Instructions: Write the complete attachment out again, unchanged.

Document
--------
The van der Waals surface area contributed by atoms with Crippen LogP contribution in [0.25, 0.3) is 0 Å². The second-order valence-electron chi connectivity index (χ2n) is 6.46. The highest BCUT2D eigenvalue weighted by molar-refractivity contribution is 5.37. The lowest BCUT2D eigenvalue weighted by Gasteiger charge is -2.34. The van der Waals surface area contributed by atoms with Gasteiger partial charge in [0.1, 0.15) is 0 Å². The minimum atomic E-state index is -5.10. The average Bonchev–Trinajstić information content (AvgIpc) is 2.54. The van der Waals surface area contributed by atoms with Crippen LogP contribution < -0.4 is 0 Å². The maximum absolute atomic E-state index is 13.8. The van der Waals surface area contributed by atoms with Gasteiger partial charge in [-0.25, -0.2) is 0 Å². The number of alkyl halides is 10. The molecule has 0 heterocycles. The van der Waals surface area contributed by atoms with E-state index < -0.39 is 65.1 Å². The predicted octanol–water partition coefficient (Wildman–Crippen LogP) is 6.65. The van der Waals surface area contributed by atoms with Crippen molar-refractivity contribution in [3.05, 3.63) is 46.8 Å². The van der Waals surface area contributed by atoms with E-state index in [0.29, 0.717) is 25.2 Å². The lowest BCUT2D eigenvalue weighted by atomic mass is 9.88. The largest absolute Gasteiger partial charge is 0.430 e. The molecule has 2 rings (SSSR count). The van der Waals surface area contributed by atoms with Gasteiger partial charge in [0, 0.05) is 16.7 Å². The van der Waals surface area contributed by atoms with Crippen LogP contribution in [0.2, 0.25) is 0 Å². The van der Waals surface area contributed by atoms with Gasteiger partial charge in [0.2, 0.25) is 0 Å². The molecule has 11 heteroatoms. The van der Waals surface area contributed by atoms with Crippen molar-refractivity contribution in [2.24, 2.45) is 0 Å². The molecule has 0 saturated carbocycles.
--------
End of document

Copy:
The van der Waals surface area contributed by atoms with Crippen LogP contribution in [0.25, 0.3) is 0 Å². The second-order valence-electron chi connectivity index (χ2n) is 6.46. The highest BCUT2D eigenvalue weighted by molar-refractivity contribution is 5.37. The lowest BCUT2D eigenvalue weighted by Gasteiger charge is -2.34. The van der Waals surface area contributed by atoms with Gasteiger partial charge in [0.1, 0.15) is 0 Å². The minimum atomic E-state index is -5.10. The average Bonchev–Trinajstić information content (AvgIpc) is 2.54. The van der Waals surface area contributed by atoms with Crippen LogP contribution < -0.4 is 0 Å². The maximum absolute atomic E-state index is 13.8. The van der Waals surface area contributed by atoms with Gasteiger partial charge in [-0.25, -0.2) is 0 Å². The number of alkyl halides is 10. The molecule has 0 heterocycles. The van der Waals surface area contributed by atoms with E-state index < -0.39 is 65.1 Å². The predicted octanol–water partition coefficient (Wildman–Crippen LogP) is 6.65. The van der Waals surface area contributed by atoms with Crippen molar-refractivity contribution in [3.05, 3.63) is 46.8 Å². The van der Waals surface area contributed by atoms with E-state index in [0.29, 0.717) is 25.2 Å². The lowest BCUT2D eigenvalue weighted by atomic mass is 9.88. The largest absolute Gasteiger partial charge is 0.430 e. The molecule has 2 rings (SSSR count). The van der Waals surface area contributed by atoms with Gasteiger partial charge in [0, 0.05) is 16.7 Å². The van der Waals surface area contributed by atoms with Crippen LogP contribution in [0.2, 0.25) is 0 Å². The van der Waals surface area contributed by atoms with Gasteiger partial charge in [0.2, 0.25) is 0 Å². The molecule has 11 heteroatoms. The van der Waals surface area contributed by atoms with Crippen molar-refractivity contribution in [2.24, 2.45) is 0 Å². The molecule has 0 saturated carbocycles.